• c.1245–1260s Transepts remodelled in the Rayonnant style by Jean de Chelles then Pierre de Montreuil
  • 1250–1345 Remaining elements completed


The organ

Grandes Orgues
Though several organs were installed in the cathedral over time, the earliest ones were inadequate for the building. The first noteworthy organ was finished in the 18th century by the noted builder François-Henri Clicquot. Some of Clicquot's original pipework in the pedal division continues to sound from the organ today. The organ was almost completely rebuilt and expanded in the 19th century by Aristide Cavaillé-Coll.

The position of titular organist ("head" or "chief" organist) at Notre-Dame is considered as one of the most prestigious organist posts in France, along with the post of titular organist of Saint Sulpicemarker in Paris, Cavaillé-Coll's largest instrument.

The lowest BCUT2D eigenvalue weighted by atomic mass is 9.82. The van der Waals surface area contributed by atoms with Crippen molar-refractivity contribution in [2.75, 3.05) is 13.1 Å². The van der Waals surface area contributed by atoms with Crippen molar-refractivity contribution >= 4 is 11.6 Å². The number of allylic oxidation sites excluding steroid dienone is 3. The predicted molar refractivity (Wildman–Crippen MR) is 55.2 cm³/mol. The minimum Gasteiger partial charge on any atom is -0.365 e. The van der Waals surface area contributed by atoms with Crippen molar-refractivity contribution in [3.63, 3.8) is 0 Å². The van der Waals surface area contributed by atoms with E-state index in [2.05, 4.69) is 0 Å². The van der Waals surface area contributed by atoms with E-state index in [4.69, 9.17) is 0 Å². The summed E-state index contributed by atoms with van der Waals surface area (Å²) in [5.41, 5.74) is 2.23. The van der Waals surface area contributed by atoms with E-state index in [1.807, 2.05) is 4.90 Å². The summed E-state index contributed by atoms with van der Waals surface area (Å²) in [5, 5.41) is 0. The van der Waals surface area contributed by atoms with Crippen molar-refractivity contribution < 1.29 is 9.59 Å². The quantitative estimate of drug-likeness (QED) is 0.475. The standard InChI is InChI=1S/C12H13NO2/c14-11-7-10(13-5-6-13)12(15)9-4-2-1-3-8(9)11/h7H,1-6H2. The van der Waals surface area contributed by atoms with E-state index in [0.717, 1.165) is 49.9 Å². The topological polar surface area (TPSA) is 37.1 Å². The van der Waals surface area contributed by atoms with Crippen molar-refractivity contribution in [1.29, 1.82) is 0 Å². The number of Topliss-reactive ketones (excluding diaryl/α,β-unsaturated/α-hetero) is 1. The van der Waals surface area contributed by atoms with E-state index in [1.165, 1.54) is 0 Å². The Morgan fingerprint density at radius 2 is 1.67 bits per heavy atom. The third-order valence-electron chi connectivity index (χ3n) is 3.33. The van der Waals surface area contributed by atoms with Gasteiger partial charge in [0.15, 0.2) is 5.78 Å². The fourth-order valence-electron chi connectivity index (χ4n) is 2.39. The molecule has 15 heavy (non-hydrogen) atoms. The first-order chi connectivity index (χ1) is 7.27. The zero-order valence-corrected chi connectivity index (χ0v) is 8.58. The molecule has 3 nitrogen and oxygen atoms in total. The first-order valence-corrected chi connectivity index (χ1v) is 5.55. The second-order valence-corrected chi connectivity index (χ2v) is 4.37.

The organ has 7,800 pipes, with 900 classified as historical. The organ has 109 stops, five 56-key manuals and a 32-key pedalboard. In December 1992, work was completed on the organ that fully computerized the organ under 3 LANs (Local Area Networks).
I Grand Orgue C–g3
Violon-Basse 16′
Bourdon 16′
Montre 8′
Viole de Gambe 8′
Flûte Harmonique 8′
Bourdon 8′
Prestant 4′
Octave 4′
Doublette 2′
Fourniture II–V
Cymbale II–V
Bombarde 16′
Trompette 8′
Trompette (Réc.) 8′
Clairon 4′
Chamade 8
Chamade 4

II Positif C–g3
Montre 16′
Bourdon 16′
Salicional 8′
Flûte Harmonique 8′
Bourdon 8′
Unda Maris (ab c0) 8′
Prestant 4′
Flûte Douce 4′
Nasard 22/3
Doublette 2′
Tierce 13/5
Fourniture V
Cymbale V